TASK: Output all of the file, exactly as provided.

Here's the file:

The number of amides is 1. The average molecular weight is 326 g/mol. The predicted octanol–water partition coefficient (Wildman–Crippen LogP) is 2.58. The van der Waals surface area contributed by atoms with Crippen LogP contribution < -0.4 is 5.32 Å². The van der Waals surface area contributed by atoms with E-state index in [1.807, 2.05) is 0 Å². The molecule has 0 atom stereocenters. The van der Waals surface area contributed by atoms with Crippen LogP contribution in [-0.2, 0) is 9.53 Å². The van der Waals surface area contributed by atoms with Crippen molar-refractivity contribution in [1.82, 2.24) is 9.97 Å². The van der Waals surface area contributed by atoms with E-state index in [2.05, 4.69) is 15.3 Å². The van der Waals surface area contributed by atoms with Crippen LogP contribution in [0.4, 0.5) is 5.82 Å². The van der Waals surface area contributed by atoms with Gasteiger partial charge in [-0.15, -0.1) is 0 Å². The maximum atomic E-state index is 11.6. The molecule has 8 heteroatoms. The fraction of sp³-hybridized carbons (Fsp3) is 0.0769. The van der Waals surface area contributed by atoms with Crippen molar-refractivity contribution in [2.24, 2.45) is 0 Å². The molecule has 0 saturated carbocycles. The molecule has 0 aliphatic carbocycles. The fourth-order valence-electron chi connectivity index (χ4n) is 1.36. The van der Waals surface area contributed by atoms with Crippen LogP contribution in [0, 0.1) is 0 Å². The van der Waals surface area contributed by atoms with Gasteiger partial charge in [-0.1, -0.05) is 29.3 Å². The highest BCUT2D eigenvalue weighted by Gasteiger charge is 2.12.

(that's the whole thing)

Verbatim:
The number of amides is 1. The average molecular weight is 326 g/mol. The predicted octanol–water partition coefficient (Wildman–Crippen LogP) is 2.58. The van der Waals surface area contributed by atoms with Crippen LogP contribution < -0.4 is 5.32 Å². The van der Waals surface area contributed by atoms with E-state index in [1.807, 2.05) is 0 Å². The molecule has 0 atom stereocenters. The van der Waals surface area contributed by atoms with Crippen LogP contribution in [-0.2, 0) is 9.53 Å². The van der Waals surface area contributed by atoms with Crippen molar-refractivity contribution in [1.82, 2.24) is 9.97 Å². The van der Waals surface area contributed by atoms with E-state index in [2.05, 4.69) is 15.3 Å². The van der Waals surface area contributed by atoms with Crippen LogP contribution in [0.4, 0.5) is 5.82 Å². The van der Waals surface area contributed by atoms with Gasteiger partial charge in [-0.15, -0.1) is 0 Å². The maximum atomic E-state index is 11.6. The molecule has 8 heteroatoms. The fraction of sp³-hybridized carbons (Fsp3) is 0.0769. The van der Waals surface area contributed by atoms with Crippen molar-refractivity contribution in [2.24, 2.45) is 0 Å². The molecule has 0 saturated carbocycles. The molecule has 0 aliphatic carbocycles. The fourth-order valence-electron chi connectivity index (χ4n) is 1.36. The van der Waals surface area contributed by atoms with Crippen LogP contribution in [0, 0.1) is 0 Å². The van der Waals surface area contributed by atoms with Gasteiger partial charge in [-0.1, -0.05) is 29.3 Å². The highest BCUT2D eigenvalue weighted by Gasteiger charge is 2.12.